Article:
It will be seen that this book is not milk for babes, but meat for strong men. Among the tales are some-and those, perhaps, the most interesting-which Mr. Dasent justly characterizes as "intensely heathen," and yet in which the Saviour of the world or his apostles appear as interlocutors or actors, which alone unfits the volume for the book-table of the household room. We are led to insist upon this trait of the collection the more, because the translator's choice of language often seems to be the result of a desire to adapt himself to very youthful readers,though why should even they be led to believe that such phrases as the following
are correct by seeing them in print? "Tore it up like nothing"; "ran away like anything"; "it was no good” [i. e. of no use]; "in all my born days"; "after a bit" [i. e. a little while]; "she had to let him in, and when he was, he lay," etc.; "the Giant got up cruelly early." These, and others like them, are profusely scattered through the tales, apparently from the mistaken notion that they have some idiomatic force. They jar upon the ear of the reader who comes to them from Mr. Dasent's admirably written Introductory Essay.
The book is one which we can heartily recommend to all who are interested in popular traditions for their own sake, or in their ethnological relations.
Love. From the French of M. J. Michelet. Translated from the Fourth Paris Edition, by J. W. PALMER, M.D., Author of "The New and The Old," "Up and Down the Irawaddi," etc.
M. MICHELET perhaps longs, like Anacreon, to tell the story of the Atrides and of Cadmus, but here we find him singing only of Love. It is a surprise to us that the historian should have chosen this subject; the book itself is another surprise. It starts from a few facts which it borrows from science, and out of them it builds a poem, -a drama in five acts called Books, to disguise them. Two characters figure chiefly on the stage,-a husband and a wife. The unity of time is not very strictly kept, for the pair are traced from youth to age, and even beyond their mortal years. Moral reflections and occasional rhapsodies are wreathed about this physiological and psychological lovedrama.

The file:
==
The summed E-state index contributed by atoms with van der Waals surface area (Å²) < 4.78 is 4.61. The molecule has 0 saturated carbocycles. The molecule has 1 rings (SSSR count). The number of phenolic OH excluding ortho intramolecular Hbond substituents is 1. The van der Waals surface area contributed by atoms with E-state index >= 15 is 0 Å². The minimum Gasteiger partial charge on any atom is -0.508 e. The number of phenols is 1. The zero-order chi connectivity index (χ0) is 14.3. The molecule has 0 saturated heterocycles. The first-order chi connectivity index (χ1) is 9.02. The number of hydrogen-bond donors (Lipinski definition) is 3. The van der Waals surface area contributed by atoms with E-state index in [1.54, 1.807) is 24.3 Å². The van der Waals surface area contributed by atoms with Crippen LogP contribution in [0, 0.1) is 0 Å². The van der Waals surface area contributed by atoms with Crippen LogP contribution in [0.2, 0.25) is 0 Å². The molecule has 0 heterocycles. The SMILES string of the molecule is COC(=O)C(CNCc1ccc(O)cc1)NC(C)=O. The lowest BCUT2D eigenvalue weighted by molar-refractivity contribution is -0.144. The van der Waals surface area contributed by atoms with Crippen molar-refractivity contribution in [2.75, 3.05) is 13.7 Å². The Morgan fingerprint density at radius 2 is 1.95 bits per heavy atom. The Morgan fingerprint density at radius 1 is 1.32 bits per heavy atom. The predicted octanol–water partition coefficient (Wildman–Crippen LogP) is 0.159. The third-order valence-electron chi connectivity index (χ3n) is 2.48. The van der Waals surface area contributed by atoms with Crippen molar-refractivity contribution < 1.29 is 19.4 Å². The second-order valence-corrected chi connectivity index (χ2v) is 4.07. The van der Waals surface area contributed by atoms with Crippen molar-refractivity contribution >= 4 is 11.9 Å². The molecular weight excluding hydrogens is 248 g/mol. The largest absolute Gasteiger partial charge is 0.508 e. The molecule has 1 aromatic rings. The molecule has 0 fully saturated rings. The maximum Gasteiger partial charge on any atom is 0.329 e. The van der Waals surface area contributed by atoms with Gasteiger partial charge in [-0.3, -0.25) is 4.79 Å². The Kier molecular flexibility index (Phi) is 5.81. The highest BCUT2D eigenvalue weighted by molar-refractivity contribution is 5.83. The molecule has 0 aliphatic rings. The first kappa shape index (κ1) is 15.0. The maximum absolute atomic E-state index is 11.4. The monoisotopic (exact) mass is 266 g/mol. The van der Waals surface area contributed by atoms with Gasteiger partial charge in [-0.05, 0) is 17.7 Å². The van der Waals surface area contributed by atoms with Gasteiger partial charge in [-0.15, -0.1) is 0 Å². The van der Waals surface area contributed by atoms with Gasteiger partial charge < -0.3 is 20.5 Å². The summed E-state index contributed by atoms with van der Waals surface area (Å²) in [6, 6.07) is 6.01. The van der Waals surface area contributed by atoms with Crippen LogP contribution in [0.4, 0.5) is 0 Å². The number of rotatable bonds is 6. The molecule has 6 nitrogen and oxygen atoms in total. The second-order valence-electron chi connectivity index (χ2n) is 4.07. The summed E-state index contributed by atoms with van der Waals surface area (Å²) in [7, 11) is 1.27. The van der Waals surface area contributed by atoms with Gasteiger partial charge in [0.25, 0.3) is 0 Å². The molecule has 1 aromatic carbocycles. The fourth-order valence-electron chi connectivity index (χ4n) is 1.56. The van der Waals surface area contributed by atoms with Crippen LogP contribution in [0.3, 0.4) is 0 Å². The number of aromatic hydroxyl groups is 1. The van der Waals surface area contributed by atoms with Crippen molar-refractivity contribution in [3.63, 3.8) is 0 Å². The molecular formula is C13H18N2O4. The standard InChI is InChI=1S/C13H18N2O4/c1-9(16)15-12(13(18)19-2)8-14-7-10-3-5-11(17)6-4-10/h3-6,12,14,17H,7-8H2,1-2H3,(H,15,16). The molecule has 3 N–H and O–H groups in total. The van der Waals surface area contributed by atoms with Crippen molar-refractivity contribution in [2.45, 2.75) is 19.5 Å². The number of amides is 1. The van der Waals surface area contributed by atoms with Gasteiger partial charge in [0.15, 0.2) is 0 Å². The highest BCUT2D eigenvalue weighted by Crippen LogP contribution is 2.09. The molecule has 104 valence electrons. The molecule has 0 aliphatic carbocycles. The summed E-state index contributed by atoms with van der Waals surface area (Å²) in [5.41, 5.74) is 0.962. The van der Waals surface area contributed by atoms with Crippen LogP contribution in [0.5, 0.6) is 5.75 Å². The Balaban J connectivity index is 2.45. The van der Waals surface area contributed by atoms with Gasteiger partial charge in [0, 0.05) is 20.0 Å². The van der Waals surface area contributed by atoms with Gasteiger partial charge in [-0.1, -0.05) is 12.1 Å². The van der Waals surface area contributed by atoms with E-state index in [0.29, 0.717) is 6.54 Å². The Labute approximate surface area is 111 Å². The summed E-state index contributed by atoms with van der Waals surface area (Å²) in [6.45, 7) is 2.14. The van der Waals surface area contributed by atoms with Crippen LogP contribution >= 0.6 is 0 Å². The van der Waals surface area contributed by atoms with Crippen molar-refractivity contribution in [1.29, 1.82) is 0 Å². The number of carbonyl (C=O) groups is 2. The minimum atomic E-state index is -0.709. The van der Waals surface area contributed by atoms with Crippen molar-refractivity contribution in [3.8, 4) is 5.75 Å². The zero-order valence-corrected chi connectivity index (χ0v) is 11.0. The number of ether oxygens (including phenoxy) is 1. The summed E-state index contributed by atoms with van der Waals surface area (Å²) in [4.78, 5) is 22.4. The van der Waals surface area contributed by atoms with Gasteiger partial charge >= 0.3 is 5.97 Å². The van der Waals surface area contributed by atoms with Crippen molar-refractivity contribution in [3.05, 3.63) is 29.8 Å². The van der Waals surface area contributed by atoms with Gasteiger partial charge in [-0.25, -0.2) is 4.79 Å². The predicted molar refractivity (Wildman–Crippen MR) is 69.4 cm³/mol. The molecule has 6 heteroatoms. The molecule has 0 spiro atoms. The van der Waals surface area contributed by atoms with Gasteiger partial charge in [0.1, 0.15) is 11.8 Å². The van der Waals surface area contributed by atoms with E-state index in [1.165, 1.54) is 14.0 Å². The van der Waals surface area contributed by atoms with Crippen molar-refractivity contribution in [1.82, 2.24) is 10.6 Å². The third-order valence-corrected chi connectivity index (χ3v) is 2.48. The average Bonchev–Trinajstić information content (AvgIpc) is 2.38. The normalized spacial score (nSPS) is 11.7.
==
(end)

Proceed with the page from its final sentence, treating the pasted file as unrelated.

Here, then, is a book with the most taking word in the language for its title, and one of the most distinguished personages in contemporary literature for its author. It has been extensively read in France, and is attracting general notice in this country. Opinions are divided among us concerning it; it is extravagantly praised, and hastily condemned.
On the whole, the book is destined, we believe, to do much more good than harm. Admit all its high-flown sentimentalism to be half-unconscious affectation, such as we
pardon in writers of the Great Nation,admit that the author is wild and fanciful in many of his statements, that he talks of a state of society of which it has been said that the law is that a man shall hate his neighbor and love his neighbor's wife, -admit all this and what lesser faults may be added to them, its great lessons are on the side of humanity, and especially of justice to woman, founded on a study of her organic and spiritual limitations.
Woman is an invalid. This is the first axiom, out of which flow the precepts of care, bodily and mental. of tenderness, of consideration, with which the book abounds. To show this, M. Michelet has recourse to the investigations of the phys iologists who during the present century have studied the special conditions which according to the old axiom make woman what she is. As nothing short of this can by any possibility enable us to understand the feminine nature, we must not find fault with some details not commonly thought adapted to the general reader. They are given delicately, but they are given, and suggest a certain reserve in introducing the book to the reading classes.
Not only is woman an invalid, but the rhythmic character of her life," as if scanned by Nature," is an element not to be neglected without total failure to read her in health and in disease. There is a great deal relating to this matter, some of it seeming fanciful and overwrought, but not more so than the natures of many women. For woman herself is an hyperbole, and the plainest statement of her condition is a figure of speech. Some of those chapters that are written, as we might say, in hysteric paragraphs, only more fitly express the extravagances which belong to the nervous movements of the woman's nature.